I used part of the load to buy sheep with the intention of improving my flock over time. As well as buying sheep, I wanted to buy an E.I.D. scanner. This was important equipment because not only would it give me extra income from scanning other farmers sheep, but it also meant I could performance record my flock to constantly improve the stock I have – in turn, , making them as profitable as possible. The loan (and grant) helped me do this.

The programme is not just about supporting people who want to farm, it also supports people who want to provide agricultural services. For me, the chance to provide the E.I.D. scanning service gave me the additional income I needed, but there were others on the programmes who were exploring agricultural services like engineering, sheering, foot trimming, contracting etc.

I followed my initial ideas in my business plan and had great help through the programme to turn it from a plan on paper, right through the loan application (and interview), to buying my stock and getting on with the job.

Throughout the process the advisor and mentor were on hand when needed and I gained confidence at every step of the way.

As time marched on, I had the opportunity to go into partnership with Dad. I could do that because I was able to bring equity into the business with my sheep. I did have to sell some, because I also had the chance to build a home on our farm for my family too.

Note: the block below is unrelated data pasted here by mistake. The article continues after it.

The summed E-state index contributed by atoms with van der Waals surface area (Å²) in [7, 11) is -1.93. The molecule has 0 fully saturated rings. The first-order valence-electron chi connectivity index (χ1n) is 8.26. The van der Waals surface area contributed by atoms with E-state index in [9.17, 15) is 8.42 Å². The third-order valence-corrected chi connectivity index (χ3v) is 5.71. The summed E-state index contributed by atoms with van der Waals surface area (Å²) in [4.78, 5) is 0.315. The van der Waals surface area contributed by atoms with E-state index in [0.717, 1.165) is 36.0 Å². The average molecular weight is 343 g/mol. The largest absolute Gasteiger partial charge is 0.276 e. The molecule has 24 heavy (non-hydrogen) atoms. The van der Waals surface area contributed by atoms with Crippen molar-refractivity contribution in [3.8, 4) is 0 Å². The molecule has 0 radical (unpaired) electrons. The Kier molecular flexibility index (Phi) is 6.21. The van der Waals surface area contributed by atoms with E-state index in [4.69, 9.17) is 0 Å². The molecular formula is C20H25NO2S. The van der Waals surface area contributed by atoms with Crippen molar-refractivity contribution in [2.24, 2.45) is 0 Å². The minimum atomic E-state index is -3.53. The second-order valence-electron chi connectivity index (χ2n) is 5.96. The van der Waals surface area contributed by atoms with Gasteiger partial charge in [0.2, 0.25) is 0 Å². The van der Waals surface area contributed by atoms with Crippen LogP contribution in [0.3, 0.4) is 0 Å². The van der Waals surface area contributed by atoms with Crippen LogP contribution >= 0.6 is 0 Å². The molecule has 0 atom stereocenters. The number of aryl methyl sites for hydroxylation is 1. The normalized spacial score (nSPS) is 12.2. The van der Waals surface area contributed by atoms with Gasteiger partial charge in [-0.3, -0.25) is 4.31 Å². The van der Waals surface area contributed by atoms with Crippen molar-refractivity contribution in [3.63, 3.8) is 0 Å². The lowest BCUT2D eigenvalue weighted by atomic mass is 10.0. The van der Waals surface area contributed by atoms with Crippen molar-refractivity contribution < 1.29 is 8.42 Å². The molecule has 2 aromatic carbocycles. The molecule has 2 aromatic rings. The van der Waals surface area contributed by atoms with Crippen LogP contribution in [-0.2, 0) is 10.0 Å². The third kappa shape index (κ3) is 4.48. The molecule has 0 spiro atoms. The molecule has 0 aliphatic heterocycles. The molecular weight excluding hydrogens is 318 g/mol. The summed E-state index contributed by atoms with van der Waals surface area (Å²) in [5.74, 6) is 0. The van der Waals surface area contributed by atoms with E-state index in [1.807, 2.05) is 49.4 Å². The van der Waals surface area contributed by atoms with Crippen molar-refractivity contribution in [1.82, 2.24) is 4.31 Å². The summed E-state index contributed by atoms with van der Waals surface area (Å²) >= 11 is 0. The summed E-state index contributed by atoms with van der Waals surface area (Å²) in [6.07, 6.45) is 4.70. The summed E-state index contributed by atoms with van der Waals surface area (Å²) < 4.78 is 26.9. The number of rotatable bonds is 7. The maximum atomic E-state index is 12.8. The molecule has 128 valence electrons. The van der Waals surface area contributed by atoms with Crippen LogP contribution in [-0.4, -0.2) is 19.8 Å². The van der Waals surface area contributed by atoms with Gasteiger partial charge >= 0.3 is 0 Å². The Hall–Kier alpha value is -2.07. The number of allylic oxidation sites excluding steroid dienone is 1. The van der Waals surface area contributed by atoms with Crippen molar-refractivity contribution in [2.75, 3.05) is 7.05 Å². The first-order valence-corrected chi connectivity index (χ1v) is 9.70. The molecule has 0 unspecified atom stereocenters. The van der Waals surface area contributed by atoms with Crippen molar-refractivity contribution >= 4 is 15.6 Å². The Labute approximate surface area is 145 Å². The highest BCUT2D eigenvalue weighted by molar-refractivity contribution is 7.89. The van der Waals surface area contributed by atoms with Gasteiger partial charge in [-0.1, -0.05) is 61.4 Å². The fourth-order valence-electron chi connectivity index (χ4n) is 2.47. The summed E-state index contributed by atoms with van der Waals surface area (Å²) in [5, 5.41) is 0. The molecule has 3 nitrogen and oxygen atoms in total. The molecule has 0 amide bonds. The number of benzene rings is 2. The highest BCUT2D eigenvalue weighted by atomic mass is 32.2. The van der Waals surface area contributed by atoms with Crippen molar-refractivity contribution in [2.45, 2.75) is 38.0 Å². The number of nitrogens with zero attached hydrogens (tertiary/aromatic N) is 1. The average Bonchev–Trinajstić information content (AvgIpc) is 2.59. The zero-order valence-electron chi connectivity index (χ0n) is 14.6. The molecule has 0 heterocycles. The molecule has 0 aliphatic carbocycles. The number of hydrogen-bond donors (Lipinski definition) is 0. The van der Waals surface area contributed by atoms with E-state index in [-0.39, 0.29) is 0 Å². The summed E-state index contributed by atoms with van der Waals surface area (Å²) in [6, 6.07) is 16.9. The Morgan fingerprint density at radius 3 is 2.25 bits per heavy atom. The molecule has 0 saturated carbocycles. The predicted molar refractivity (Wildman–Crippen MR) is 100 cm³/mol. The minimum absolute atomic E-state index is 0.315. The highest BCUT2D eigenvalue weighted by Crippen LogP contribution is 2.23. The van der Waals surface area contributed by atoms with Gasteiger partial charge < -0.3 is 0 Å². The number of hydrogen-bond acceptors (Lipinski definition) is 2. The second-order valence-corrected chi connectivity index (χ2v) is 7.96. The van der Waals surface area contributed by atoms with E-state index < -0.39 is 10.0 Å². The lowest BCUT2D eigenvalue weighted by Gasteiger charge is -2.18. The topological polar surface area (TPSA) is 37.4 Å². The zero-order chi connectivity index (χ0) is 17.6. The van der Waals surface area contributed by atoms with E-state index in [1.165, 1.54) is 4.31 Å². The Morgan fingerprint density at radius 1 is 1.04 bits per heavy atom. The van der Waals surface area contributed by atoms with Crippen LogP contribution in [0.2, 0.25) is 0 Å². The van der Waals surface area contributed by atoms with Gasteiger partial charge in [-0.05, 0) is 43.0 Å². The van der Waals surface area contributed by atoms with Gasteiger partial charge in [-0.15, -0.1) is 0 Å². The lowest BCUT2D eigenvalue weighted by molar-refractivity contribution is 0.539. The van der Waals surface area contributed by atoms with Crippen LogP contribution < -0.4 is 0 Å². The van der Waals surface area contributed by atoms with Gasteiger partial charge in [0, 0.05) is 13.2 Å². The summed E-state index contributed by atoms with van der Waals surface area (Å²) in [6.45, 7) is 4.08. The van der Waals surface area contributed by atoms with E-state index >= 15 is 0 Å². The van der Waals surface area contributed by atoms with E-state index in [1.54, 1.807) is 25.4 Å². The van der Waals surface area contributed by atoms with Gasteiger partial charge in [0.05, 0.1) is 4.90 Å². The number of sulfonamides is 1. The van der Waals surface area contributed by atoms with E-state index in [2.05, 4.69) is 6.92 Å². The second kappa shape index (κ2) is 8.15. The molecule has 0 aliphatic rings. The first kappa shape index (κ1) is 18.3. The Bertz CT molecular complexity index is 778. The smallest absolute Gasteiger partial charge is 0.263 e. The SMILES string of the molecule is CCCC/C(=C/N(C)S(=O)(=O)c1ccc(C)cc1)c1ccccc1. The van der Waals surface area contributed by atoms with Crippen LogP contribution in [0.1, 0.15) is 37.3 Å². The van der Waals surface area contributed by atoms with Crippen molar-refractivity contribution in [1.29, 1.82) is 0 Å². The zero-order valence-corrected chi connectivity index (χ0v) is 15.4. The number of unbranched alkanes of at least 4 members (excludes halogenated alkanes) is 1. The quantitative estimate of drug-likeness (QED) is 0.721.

Becoming a partner in the family business has been great - and I still have Stephen as unofficial mentor keeping an eye on what I’m doing – 2 years support was part of the programme, but I suspect he’ll always be watching what I’m doing and keeping an eye on me.

There is great value in being a Mentor and I was inspired to become a mentor for others coming through the programme. I feel I’ve been able to ‘pay it back,’ mentoring Georgia Hunter when she took part in the programme in 2016.

Overcoming obstacles: One of the difficulties was securing funding outside of the programme loan facility to buy more stock, but, as for many people starting out, the main obstacle was getting land to rent. I put in for tenancies and land to rent but it was a case of competing against established farmers and that was hard. It meant we were always on short term rented land which makes establishing and developing a business very hard. The other difficulty was securing funding (outside of the programmes loan) to invest in stock.

Once I became a partner in the farm, we faced new obstacles when we wanted to build our own home on the farm. Getting planning permission was a real battle. Thankfully I live in a supportive community and in the end I was able to proceed. It’s important that young people can stay in the area they work – it’s something that should not have been so hard to achieve.

What advice would we give to new entrants?

  • Enjoy the workshops - even if you learn just one little thing it WILL make a huge difference
  • Listen to the advisors - they are experienced and will have good advice – they can look at your business in a slightly different way to you.
  • It’s a real boost of confidence - even if you don’t take your original idea forward.
  • Don’t be surprised if your mentor keeps a watching eye after the project!
The Prince's Countryside Fund
Prince's Trust